Raise your hand if you’ve ever been digging through your cupboard and stumbled upon an item or two with a questionable expiration date. We’ve been there a time or two, and while it might be safe to use those products in whatever you’re cooking (I mean does garlic powder really expire), using certain expired items could truly ruin an otherwise delicious meal.
Extra virgin olive oil, especially high-quality oils like our ultra-premium varieties can bring an extra boost of flavor to any dish, but not if they’ve expired. In today’s blog we’re walking you through the steps of identifying an olive oil that’s gone bad, and exploring ways to prevent that from happening.
How to Tell If Olive Oil Is Expired
There are truly two ways to tell if your olive oil has expired and both work on their own, but using the two in combination is probably the most effective way to know if the oil is in fact bad.
First, smell the oil. Open the bottle, pour some out and smell the oil. A good olive oil should smell fresh and green like ripe olives. Rancid oil will smell a bit waxy like crayons or putty. Second, taste the oil. A good oil will taste “green” like fresh grass or ripe green olives. If it is at all greasy or tastes like nuts that have gone bad get rid of it.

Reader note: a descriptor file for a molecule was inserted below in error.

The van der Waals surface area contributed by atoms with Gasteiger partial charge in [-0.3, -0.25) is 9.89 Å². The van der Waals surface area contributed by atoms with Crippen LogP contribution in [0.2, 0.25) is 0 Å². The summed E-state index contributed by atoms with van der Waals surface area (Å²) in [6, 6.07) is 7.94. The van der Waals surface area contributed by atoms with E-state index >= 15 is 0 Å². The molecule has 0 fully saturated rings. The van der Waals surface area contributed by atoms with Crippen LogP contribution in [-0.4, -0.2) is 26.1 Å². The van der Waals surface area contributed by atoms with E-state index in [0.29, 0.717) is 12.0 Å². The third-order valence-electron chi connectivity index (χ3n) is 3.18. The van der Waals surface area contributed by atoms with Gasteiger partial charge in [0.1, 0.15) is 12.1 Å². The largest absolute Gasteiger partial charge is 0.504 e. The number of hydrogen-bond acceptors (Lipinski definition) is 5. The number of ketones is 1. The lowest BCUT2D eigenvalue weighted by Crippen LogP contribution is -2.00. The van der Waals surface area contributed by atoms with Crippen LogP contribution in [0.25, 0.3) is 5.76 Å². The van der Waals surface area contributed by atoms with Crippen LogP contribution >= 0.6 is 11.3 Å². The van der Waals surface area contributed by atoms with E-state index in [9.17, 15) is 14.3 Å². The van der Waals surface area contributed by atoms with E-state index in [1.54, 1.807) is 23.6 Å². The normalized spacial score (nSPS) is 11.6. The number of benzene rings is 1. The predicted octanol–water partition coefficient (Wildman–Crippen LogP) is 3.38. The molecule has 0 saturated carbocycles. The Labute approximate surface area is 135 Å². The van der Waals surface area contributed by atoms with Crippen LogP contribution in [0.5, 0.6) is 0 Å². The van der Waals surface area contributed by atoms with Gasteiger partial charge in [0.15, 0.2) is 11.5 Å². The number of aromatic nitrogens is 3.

Cooking with or eating rancid oil won’t make you sick, however, the off flavor you’ll get is likely to ruin a recipe. If you find that your oil has gone bad we suggest tossing it out and making a trip to the store.
How to Help Prevent Olive Oil from Going Bad
While olive oil can go bad unexpectedly, there are a few things that are known to cause it to become rancid sooner than the expiration date. Check out our tips below for protecting your oil
1. Store it in a dark bottle – exposure to light can cause your olive oil to go bad more quickly than normal so you should store your oil in a dark bottle and in a cabinet away from light.
Preventing exposure to light is why our oils and balsamic vinegars are stored in stainless steel containers (fustis) and then transferred to dark bottles and sealed right in store. This ensures a fresh bottling and helps prevent exposure to light.
2. Don’t Expose it To Air – exposure to the air can also impact the oil and cause it to go rancid before the expiration date. When you use your oil be sure that you get a good seal on it after use. You’ll also want to ensure that you use it up within a few months after you’ve opened it.
3. Exposure to Heat – While your oil is good at room temperature you’ll want to be sure that you don’t over-expose it to additional heat. Make sure you don’t leave it out on the counter where it sits in the sunlight for a majority of the day or it may alter the olive oil shelf life.